My next stop was to see John Hall of Write Here. I am yet to visit his shop in Shrewsbury but have spoken to him several times at pen shows. I was aware that he sells Opus 88 eyedropper pens, from Taiwan but which tend to sell out quickly and take a while to come back in stock. I had tried one at our pen club (Penultimate Dave again) who had bought one and bought two more to ink in different colours. He tends to prefer broad nibs and this makes sense with such a large pen with a voluminous ink capacity.
John Hall had brought just a couple of these along (and this is the real benefit of the early admission) and so I was able to handle one and clinch my purchase of it, beating the crowds.
Like Dave, I opted for a broad nib. I have been using it with Graf von Faber-Castell Cobalt blue, thinking that I want to have an ink that I will not get bored with! I can honestly say that the pen is a joy. It is big, wide and long. The cap does not post but it is very long already at 137mm and the nib is quite possibly the smoothest I have ever used. The great thing is that you can write on ridged paper (white laid writing paper for example) and the large nib will ride over the bumps like a beach buggy over sand dunes.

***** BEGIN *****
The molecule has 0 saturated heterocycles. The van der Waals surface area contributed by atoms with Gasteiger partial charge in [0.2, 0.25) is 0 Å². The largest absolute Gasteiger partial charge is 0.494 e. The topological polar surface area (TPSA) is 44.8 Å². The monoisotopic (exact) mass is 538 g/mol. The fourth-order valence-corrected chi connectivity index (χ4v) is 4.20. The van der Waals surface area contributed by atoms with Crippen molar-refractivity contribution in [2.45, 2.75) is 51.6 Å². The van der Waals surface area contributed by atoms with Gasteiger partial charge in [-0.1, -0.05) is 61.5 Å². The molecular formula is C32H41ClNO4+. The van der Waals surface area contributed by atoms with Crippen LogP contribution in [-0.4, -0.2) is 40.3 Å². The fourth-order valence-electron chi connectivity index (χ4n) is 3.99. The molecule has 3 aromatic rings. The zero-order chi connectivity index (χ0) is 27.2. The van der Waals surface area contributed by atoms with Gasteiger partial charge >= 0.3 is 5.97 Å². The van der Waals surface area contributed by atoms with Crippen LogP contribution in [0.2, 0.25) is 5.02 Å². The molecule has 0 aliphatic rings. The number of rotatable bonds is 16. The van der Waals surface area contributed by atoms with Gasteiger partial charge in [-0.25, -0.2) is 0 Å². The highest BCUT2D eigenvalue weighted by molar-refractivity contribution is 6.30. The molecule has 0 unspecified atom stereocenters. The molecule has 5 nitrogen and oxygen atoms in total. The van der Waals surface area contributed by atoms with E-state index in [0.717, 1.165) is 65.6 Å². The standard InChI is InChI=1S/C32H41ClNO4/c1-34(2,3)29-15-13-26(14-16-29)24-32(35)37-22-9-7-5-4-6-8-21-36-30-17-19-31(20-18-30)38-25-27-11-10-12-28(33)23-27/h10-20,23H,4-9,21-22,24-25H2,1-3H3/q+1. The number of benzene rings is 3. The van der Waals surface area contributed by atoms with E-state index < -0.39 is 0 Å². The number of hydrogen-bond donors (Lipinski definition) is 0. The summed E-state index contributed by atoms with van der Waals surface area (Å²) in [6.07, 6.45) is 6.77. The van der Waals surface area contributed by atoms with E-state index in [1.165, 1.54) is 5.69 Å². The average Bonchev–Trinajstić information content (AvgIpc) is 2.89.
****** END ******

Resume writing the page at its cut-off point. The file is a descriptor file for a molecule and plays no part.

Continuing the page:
Wancher Crystal flat top.
My next purchase was at John Twiss’ table, where he had some of his hand-turned fountain pen creations in beautiful colours and some other exotic wares, such as a red urushi Danitrio Bamboo Tamenuri. I witnessed in awe as Dave decided upon and bought that stunning pen, in the same time as it took me to chose one of John’s more accessible £30.00 Wancher Crystal flat-top eyedropper/cartridge converter pens, in a mix of blue and clear plastic of some sort, with a nice size 6 steel nib. I have two of these from John already, but with the bullet shaped ends and so this is essentially the same pen, with all the same great features (sprung inner cap, demonstrator barrel, optional eyedropper or cartridge/converter filling) which I love. They are to my mind extremely good value. Somehow, the large comfortable proportions seem automatically to improve my handwriting.
TWSBI Diamond 580 AL R, with 1.1mm stub nib.